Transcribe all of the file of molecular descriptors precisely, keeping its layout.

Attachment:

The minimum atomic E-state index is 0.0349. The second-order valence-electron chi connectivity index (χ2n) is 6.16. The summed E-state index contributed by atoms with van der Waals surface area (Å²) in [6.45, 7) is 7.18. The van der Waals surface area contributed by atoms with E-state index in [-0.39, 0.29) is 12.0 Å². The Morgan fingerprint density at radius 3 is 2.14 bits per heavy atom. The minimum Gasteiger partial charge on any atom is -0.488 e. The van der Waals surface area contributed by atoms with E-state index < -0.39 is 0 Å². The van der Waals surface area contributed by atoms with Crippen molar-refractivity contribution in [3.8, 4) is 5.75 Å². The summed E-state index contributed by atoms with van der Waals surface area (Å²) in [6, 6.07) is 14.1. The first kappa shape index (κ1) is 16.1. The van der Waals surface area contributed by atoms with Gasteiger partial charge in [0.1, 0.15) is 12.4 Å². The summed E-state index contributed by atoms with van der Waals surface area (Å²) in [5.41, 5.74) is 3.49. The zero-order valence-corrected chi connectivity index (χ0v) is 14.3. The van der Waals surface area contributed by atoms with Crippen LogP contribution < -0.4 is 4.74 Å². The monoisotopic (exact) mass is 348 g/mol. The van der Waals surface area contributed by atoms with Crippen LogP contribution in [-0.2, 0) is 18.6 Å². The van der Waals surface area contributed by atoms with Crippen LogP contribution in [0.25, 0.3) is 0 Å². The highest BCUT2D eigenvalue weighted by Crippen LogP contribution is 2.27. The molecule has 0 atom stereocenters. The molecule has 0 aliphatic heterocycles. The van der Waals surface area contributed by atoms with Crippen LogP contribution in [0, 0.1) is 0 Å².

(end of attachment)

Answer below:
The minimum atomic E-state index is 0.0349. The second-order valence-electron chi connectivity index (χ2n) is 6.16. The summed E-state index contributed by atoms with van der Waals surface area (Å²) in [6.45, 7) is 7.18. The van der Waals surface area contributed by atoms with E-state index in [-0.39, 0.29) is 12.0 Å². The Morgan fingerprint density at radius 3 is 2.14 bits per heavy atom. The minimum Gasteiger partial charge on any atom is -0.488 e. The van der Waals surface area contributed by atoms with E-state index < -0.39 is 0 Å². The van der Waals surface area contributed by atoms with Crippen molar-refractivity contribution in [3.8, 4) is 5.75 Å². The summed E-state index contributed by atoms with van der Waals surface area (Å²) in [6, 6.07) is 14.1. The first kappa shape index (κ1) is 16.1. The van der Waals surface area contributed by atoms with Gasteiger partial charge in [0.1, 0.15) is 12.4 Å². The summed E-state index contributed by atoms with van der Waals surface area (Å²) in [5.41, 5.74) is 3.49. The zero-order valence-corrected chi connectivity index (χ0v) is 14.3. The van der Waals surface area contributed by atoms with Crippen LogP contribution < -0.4 is 4.74 Å². The monoisotopic (exact) mass is 348 g/mol. The van der Waals surface area contributed by atoms with Crippen LogP contribution in [-0.2, 0) is 18.6 Å². The van der Waals surface area contributed by atoms with Crippen LogP contribution in [0.25, 0.3) is 0 Å². The highest BCUT2D eigenvalue weighted by Crippen LogP contribution is 2.27. The molecule has 0 atom stereocenters. The molecule has 0 aliphatic heterocycles. The van der Waals surface area contributed by atoms with Crippen LogP contribution in [0, 0.1) is 0 Å².